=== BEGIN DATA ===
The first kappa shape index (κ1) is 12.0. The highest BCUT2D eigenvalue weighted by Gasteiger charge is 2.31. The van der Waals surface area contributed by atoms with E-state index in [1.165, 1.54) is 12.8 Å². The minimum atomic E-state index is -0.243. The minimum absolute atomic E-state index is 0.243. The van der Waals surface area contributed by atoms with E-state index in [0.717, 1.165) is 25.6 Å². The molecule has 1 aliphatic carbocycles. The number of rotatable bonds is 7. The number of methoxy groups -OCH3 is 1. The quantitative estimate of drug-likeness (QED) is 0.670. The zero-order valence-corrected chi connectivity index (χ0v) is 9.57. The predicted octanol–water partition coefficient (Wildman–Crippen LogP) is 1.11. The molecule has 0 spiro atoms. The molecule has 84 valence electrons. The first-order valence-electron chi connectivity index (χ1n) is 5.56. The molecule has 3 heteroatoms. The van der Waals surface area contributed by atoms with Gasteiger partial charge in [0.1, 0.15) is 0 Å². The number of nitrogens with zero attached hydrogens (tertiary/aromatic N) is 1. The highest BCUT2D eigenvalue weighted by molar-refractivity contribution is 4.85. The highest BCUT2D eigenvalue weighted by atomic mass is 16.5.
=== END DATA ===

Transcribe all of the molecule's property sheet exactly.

The first kappa shape index (κ1) is 12.0. The highest BCUT2D eigenvalue weighted by Gasteiger charge is 2.31. The van der Waals surface area contributed by atoms with E-state index in [1.165, 1.54) is 12.8 Å². The minimum atomic E-state index is -0.243. The minimum absolute atomic E-state index is 0.243. The van der Waals surface area contributed by atoms with E-state index in [0.717, 1.165) is 25.6 Å². The molecule has 1 aliphatic carbocycles. The number of rotatable bonds is 7. The number of methoxy groups -OCH3 is 1. The quantitative estimate of drug-likeness (QED) is 0.670. The zero-order valence-corrected chi connectivity index (χ0v) is 9.57. The predicted octanol–water partition coefficient (Wildman–Crippen LogP) is 1.11. The molecule has 0 spiro atoms. The molecule has 84 valence electrons. The first-order valence-electron chi connectivity index (χ1n) is 5.56. The molecule has 3 heteroatoms. The van der Waals surface area contributed by atoms with Gasteiger partial charge in [0.1, 0.15) is 0 Å². The number of nitrogens with zero attached hydrogens (tertiary/aromatic N) is 1. The highest BCUT2D eigenvalue weighted by molar-refractivity contribution is 4.85. The highest BCUT2D eigenvalue weighted by atomic mass is 16.5.